a resident of the United States) must have a practical understanding
of spoken and written English to benefit from instruction, study
and examinations in that language. Course work at The Catholic
University of America requires university-level English language
proficiency and skills. The Catholic University of America,
therefore, requires all applicants whose native language is
not English to take the Test
of English as a Foreign Language or an International
English Language Testing System exam before they can be
considered for final admissions.
Minimally accepted TOEFL scores, when applying for undergraduate programs, are 550-paper; 213-computer; and 80 Internet. Students taking the TOEFL should have at least 20 out of 30 in each of the TOEFL subcategories. The minimally accepted undergraduate IELTS score is 6.5. Individual IELTS test module scores are also reviewed in addition to the overall IELTS score.
Minimally accepted TOEFL scores, when applying for graduate programs, are 550-paper; 213-computer; and 80 Internet. Students taking the TOEFL should have at least 20 out of 30 in each of the TOEFL subcategories. The minimally accepted graduate IELTS score is 6.5. Individual IELTS test module scores are also reviewed in addition to the overall IELTS score.
Students should have test results sent directly to The Catholic University of America. The test code is 5104 for the Educational Testing Service (ETS).
The TOEFL/IELTS requirement can be waived on a case-by-case basis should the applicant have appropriate documentation of successful completion of one of the following:
1. CUA's Intensive English Program
2. Level 112 in the intensive English program offered by an ELS Language Center
3. A complete Intensive English program at an accredited institution of higher education
4. A college-level English Composition class determined to be the equivalent of or more advanced than CUA's English Composition 101 course, with a grade of B or above. (for applicants to undergraduate programs)
5. A graduate degree, a Bachelor's Degree (B.A. or B.S.), or an Associates Degree (A. A.) from an accredited U.S. institution of higher education or a high school diploma. (Graduates from a U.S. high school are required however to submit SAT/ACT scores.)
Official/Attested Copy of Transcripts
Arrange to have your secondary school, high school or college send the required educational documents directly to The Catholic University of America. The University requires official records of educational study leading to the earned degree(s) or certificate(s). Transcripts of previous academic training should show courses taken, grades obtained, and proof of graduation. All official/attested transcripts must have an original seal or stamp from the issuing institution. All transcripts must be translated into English and evaluated before they will be reviewed. One of several services that does this is World Education Services (wes.org).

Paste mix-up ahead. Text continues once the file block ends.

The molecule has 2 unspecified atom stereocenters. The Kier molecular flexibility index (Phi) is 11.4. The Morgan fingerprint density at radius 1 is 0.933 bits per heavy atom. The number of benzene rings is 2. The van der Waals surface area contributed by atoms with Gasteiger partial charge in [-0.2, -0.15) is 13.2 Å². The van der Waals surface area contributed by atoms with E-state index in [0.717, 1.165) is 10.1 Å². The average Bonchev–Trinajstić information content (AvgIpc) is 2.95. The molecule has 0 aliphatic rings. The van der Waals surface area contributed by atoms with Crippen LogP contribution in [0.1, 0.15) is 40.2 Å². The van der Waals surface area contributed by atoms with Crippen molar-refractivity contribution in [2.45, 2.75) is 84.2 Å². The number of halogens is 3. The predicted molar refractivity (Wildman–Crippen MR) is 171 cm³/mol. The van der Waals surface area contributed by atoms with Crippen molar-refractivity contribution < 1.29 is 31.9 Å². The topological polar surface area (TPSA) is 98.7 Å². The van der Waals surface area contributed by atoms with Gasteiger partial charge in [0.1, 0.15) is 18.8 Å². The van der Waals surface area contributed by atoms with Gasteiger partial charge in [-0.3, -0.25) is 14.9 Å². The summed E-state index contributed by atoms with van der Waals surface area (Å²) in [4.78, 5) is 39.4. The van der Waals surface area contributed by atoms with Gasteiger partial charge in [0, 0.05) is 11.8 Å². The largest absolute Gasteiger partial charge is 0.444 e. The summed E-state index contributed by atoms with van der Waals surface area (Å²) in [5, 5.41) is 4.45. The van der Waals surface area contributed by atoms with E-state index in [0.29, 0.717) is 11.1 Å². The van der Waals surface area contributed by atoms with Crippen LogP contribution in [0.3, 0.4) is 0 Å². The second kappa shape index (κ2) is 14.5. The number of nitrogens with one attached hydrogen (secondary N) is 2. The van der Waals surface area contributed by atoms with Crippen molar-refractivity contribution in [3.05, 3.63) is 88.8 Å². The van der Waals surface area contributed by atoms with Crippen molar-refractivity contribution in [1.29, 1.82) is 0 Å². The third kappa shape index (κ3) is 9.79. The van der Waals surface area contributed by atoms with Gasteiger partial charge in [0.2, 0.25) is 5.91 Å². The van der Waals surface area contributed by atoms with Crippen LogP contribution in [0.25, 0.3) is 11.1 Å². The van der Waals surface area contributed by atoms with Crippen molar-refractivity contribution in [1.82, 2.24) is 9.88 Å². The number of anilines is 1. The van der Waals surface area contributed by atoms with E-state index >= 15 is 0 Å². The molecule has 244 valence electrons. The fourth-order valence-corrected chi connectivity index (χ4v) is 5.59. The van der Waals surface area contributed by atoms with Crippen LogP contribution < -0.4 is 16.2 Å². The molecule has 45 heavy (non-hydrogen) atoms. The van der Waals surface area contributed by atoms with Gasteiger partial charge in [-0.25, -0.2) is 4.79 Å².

Photocopied or faxed documents that are not certified will not be accepted. If the institution you attended is unable to reissue an official transcript, you may submit a copy of the original transcript in your possession. However, the copy must be certified by a notary to be an accurate copy of the original. Catholic University requires transcripts be written in the official language of the school. If this language is not English, the documents must be accompanied by a certified English translation.
A visa is a permit placed in your passport by a U.S. Embassy or Consulate official that gives you permission to travel to the United States. There are many different categories of visas. The visa given to you is determined by the purpose of your trip to the U.S. Each visa category has a set of U.S. Immigration and Naturalization Service regulations that govern the activities you may engage in while in the United States. The length of time required to obtain a visa and the method of applying vary at each U.S. Embassy or Consulate. Check with the nearest U.S. Embassy or Consulate for information on the process currently in effect. If you pursue a degree at CUA, it is likely that you will need a Student Visa F-1.
This requires that you:
- Declare a program of study and make progress toward completion of that program each semester.
- Attempt and complete at least 12 credits each semester in your program and complete two semesters each year.
- Maintain satisfactory academic progress.
- Keep the University advised of your U.S. address.
Contact the CUA Admissions Office